Sae bonnie, blythe and gay,
In spite of a' my skill,
She stole my heart away.
When teddin' o' the hay,
Bare-headed on the green,
Love 'midst her locks did play,
And wanton'd in her een.

The song was also mentioned in Allan Ramsay's ballad opera The Gentle Shepherd (1725, just before "Sang X"):

Jenny sings saft the "Broom o' Cowden-Knowes",
An' Rosie lilts the "Milking of the Ewes";
There's nane like Nancy, "Jenny Nettles" sings;
At turns in "Maggy Lauder", Marion dings:
But when my Peggy sings, wi' sweeter skill,
"The Boatman", or the "Lass o' Patie's Mill",
It is a thousand times mair sweet to me;
Tho' they sing weel, they canna sing like thee.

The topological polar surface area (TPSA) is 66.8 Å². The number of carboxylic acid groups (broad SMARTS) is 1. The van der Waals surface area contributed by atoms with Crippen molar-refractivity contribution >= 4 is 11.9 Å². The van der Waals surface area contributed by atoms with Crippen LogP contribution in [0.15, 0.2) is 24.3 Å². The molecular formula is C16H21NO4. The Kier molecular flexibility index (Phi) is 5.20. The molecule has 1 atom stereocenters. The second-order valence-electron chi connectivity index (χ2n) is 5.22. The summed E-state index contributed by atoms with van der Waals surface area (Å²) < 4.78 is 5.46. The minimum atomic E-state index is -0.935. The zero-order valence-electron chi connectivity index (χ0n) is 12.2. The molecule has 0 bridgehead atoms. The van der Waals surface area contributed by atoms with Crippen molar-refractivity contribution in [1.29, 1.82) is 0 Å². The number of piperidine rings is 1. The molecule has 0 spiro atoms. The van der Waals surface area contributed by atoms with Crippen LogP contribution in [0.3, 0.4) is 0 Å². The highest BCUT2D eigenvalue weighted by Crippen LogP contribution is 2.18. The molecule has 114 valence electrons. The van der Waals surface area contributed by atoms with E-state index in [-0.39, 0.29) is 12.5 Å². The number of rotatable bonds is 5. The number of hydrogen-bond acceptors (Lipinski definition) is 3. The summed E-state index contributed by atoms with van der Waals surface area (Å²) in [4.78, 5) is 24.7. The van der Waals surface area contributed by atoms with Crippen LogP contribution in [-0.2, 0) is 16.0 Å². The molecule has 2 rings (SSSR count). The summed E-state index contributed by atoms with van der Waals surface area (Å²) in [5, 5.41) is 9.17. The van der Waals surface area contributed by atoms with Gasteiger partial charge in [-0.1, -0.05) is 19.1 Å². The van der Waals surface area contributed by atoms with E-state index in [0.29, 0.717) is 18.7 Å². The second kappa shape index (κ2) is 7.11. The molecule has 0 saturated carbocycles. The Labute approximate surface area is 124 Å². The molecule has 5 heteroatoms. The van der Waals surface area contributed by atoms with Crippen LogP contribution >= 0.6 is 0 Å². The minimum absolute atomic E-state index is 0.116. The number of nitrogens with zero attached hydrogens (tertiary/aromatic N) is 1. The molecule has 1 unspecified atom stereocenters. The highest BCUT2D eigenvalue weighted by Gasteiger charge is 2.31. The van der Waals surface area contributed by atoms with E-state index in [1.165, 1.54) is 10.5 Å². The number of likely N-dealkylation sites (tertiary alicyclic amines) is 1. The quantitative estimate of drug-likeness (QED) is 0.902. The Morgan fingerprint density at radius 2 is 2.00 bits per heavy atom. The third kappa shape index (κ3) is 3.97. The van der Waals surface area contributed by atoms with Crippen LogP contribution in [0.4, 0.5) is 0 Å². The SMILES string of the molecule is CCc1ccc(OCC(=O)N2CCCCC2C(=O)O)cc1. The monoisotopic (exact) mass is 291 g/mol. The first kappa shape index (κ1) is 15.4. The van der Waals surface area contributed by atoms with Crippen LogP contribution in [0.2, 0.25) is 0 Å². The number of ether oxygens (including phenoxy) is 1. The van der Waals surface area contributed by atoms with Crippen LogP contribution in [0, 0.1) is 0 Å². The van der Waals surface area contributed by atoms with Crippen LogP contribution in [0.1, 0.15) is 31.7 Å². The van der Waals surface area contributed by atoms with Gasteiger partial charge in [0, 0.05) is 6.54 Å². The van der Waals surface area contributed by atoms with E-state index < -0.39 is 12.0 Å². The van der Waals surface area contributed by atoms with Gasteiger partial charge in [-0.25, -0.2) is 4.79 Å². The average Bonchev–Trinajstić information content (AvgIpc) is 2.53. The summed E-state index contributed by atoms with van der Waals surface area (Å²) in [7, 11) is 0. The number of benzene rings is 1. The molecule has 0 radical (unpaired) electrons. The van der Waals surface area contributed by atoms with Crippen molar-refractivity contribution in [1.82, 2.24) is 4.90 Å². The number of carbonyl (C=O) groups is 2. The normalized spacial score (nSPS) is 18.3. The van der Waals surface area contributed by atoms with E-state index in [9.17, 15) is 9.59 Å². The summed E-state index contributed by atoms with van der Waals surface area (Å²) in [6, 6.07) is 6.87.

Thomson credits the tune to David Rizzio in the first edition of his Orpheus Caledonius (1725). Rizzio was secretary to Queen Mary and an accomplished lutenist and singer, but it is generally adjudged doubtful he composed this or any of the other melodies Thomson ascribed to him, and, indeed, Thomson removed the ascription in later editions of his work. Rizzio himself became embroiled in the politics of the era and was murdered at Holyrood Palace in 1566 by those jealous of his perceived influence with the Queen. Usually rendered as a "(fairly) slow air" (according to Barry Callaghan), the melody appears in the music manuscript collections of poet/fiddler John Clare (Helpston, Northants, c. 1820) and Rev. Robert Harrison (Brampton, Cumbria, 1820). A strain similar to the first part of 'Paties' can be found in the tunes "Gie the Lasses Mair O't," "Lass that Winna Sit Down (The)," "Captain's Maggot (The)," "Lady Dumfries' Reel," "Weel May the Boatie Row," "Highlander's Farewell (3) (The)," and a Pennsylvania collected march (Bayard, 1981; No. 289, p. 242). Under the title "Carolan's Cap (1)" the tune was adapted, re-titled and attributed to the Irish harper Turlough O'Carolan (1670–1734). In America the melody appears in the music manuscript copybook of Henry Livingston, Jr. Livingston purchased the estate of Locust Grove, Poughkeepsie, New York, in 1771 at the age of 23. In 1775 he was a Major in the 3rd New York Regiment, which participated in Montgomery's invasion of Canada in a failed attempt to wrest Montreal from British control. An important land-owner in the Hudson Valley, and a member of the powerful Livingston family, Henry was also a surveyor and real estate speculator, an illustrator and map-maker, and a Justice of the Peace for Dutchess County. He was also a poet and musician, and presumably a dancer, as he was elected a Manager for the New York Assembly's dancing season of 1774–1775, along with his 3rd cousin, John Jay, later U.S. Chief Justice of Governor of New York.